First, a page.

Affiliations Department of Laboratory Medicine and Pathobiology, University of Toronto, Toronto, Ontario, Canada, Division of Advanced Diagnostics, Toronto General Research Institute, University Health Network, Toronto, Ontario, Canada

RB1 Status in Triple Negative Breast Cancer Cells Dictates Response to Radiation Treatment and Selective Therapeutic Drugs

  • Tyler J. W. Robinson, 
  • Jeff C. Liu, 
  • Frederick Vizeacoumar, 
  • Thomas Sun, 
  • Neil Maclean, 
  • Sean E. Egan, 
  • Aaron D. Schimmer, 
  • Alessandro Datti, 
  • Eldad Zacksenhaus
PLOS
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Abstract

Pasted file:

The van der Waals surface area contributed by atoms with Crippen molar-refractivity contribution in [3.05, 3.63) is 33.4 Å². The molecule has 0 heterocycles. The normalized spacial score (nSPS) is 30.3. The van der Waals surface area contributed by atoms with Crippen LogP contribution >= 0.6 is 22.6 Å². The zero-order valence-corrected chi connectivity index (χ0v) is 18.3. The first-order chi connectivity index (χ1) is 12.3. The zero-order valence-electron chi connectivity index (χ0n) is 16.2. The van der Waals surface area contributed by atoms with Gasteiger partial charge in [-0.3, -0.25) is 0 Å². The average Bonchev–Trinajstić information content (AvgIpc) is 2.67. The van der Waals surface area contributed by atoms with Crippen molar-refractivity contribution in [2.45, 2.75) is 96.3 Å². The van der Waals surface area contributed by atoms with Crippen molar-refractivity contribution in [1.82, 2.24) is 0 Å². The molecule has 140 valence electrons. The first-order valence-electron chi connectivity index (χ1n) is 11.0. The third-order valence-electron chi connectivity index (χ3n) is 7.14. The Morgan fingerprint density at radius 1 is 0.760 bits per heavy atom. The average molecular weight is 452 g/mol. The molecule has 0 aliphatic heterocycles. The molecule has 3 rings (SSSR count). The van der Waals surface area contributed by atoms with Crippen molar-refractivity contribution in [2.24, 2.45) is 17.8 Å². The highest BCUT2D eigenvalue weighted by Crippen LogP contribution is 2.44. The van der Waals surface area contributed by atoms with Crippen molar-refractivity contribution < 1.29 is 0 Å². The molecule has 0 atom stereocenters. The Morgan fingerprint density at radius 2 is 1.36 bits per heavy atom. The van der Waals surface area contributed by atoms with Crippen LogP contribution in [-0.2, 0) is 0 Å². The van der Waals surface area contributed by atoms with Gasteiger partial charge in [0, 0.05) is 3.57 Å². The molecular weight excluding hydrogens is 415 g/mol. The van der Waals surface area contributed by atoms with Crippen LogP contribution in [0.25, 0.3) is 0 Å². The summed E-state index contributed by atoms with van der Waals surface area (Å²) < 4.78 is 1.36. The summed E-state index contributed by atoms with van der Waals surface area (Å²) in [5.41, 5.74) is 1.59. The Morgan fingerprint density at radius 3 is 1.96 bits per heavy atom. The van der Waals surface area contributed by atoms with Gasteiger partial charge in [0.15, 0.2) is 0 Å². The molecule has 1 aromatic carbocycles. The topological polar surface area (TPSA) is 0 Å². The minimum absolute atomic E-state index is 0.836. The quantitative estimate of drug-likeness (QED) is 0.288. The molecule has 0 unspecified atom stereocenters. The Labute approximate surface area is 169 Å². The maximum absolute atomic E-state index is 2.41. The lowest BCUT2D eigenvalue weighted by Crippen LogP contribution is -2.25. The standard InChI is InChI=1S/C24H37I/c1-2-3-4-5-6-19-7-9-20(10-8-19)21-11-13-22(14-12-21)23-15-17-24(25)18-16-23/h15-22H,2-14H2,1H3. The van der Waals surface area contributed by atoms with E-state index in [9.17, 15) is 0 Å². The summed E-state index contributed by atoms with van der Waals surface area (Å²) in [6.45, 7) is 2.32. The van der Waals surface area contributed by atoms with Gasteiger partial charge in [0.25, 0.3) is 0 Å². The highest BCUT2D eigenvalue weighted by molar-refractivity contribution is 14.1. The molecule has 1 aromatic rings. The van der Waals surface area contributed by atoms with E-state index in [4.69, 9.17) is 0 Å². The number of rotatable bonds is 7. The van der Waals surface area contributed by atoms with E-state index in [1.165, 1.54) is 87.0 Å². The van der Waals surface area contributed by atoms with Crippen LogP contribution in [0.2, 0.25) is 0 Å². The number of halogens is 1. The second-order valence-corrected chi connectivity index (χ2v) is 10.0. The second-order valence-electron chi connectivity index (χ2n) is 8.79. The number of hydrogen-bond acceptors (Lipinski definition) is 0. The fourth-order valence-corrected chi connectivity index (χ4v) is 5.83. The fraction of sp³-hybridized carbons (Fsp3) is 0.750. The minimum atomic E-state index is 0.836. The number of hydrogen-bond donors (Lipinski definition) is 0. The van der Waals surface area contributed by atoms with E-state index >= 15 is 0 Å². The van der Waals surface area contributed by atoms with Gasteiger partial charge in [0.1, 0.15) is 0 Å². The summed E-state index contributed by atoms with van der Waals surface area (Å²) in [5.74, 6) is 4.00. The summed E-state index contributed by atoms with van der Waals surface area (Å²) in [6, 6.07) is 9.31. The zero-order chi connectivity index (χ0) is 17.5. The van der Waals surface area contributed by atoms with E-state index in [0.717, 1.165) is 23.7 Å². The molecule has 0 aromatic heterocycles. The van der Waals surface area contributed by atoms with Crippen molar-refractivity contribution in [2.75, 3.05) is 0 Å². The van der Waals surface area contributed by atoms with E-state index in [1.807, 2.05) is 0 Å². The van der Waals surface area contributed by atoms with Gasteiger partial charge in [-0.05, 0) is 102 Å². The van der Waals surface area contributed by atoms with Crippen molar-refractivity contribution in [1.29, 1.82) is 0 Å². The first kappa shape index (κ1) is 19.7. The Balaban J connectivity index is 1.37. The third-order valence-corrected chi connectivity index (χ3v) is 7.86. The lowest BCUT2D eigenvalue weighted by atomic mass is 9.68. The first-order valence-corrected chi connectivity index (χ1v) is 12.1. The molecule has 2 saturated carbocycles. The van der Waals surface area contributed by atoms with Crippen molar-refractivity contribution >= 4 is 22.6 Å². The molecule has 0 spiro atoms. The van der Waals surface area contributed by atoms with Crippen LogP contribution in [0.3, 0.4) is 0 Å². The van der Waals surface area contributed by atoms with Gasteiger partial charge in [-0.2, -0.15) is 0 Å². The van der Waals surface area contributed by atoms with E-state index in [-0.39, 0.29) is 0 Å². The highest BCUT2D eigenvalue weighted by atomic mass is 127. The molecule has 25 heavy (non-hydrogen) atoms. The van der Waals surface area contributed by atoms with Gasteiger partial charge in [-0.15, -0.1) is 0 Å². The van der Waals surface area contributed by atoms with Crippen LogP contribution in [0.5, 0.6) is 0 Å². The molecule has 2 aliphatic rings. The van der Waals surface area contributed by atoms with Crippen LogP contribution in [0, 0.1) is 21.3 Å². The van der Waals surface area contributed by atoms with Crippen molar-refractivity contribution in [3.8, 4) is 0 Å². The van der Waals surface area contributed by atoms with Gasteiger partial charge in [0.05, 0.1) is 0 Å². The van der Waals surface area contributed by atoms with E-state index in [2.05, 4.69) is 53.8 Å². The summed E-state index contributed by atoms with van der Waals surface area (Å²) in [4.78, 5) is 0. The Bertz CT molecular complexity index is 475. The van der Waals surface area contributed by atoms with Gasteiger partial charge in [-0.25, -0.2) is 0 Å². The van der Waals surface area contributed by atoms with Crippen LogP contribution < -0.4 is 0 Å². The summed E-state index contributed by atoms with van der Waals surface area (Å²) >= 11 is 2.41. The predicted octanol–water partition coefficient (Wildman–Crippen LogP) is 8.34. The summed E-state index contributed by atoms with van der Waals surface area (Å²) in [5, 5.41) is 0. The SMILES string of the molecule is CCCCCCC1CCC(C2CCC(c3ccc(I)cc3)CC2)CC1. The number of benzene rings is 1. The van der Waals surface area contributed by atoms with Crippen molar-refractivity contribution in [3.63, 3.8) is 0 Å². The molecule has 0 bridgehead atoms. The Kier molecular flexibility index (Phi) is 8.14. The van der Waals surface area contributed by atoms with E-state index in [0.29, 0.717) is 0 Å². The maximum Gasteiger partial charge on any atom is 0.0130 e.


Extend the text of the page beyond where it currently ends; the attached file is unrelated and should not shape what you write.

Triple negative breast cancer (TNBC) includes basal-like and claudin-low subtypes for which only chemotherapy and radiation therapy are currently available. The retinoblastoma (RB1) tumor suppressor is frequently lost in human TNBC. Knockdown of RB1 in luminal BC cells was shown to affect response to endocrine, radiation and several antineoplastic drugs. However, the effect of RB1 status on radiation and chemo-sensitivity in TNBC cells and whether RB1 status affects response to divergent or specific treatment are unknown. Using multiple basal-like and claudin-low cell lines, we hereby demonstrate that RB-negative TNBC cell lines are highly sensitive to gamma-irradiation, and moderately more sensitive to doxorubicin and methotrexate compared to RB-positive TNBC cell lines. In contrast, RB1 status did not affect sensitivity of TNBC cells to multiple other drugs including cisplatin (CDDP), 5-fluorouracil, idarubicin, epirubicin, PRIMA-1met, fludarabine and PD-0332991, some of which are used to treat TNBC patients. Moreover, a non-biased screen of ∼3400 compounds, including FDA-approved drugs, revealed similar sensitivity of RB-proficient and -deficient TNBC cells. Finally, ESA+/CD24−/low/CD44+ cancer stem cells from RB-negative TNBC lines were consistently more sensitive to gamma-irradiation than RB-positive lines, whereas the effect of chemotherapy on the cancer stem cell fraction varied irrespective of RB1 expression. Our results suggest that patients carrying RB-deficient TNBCs would benefit from gamma-irradiation as well as doxorubicin and methotrexate therapy, but not necessarily from many other anti-neoplastic drugs.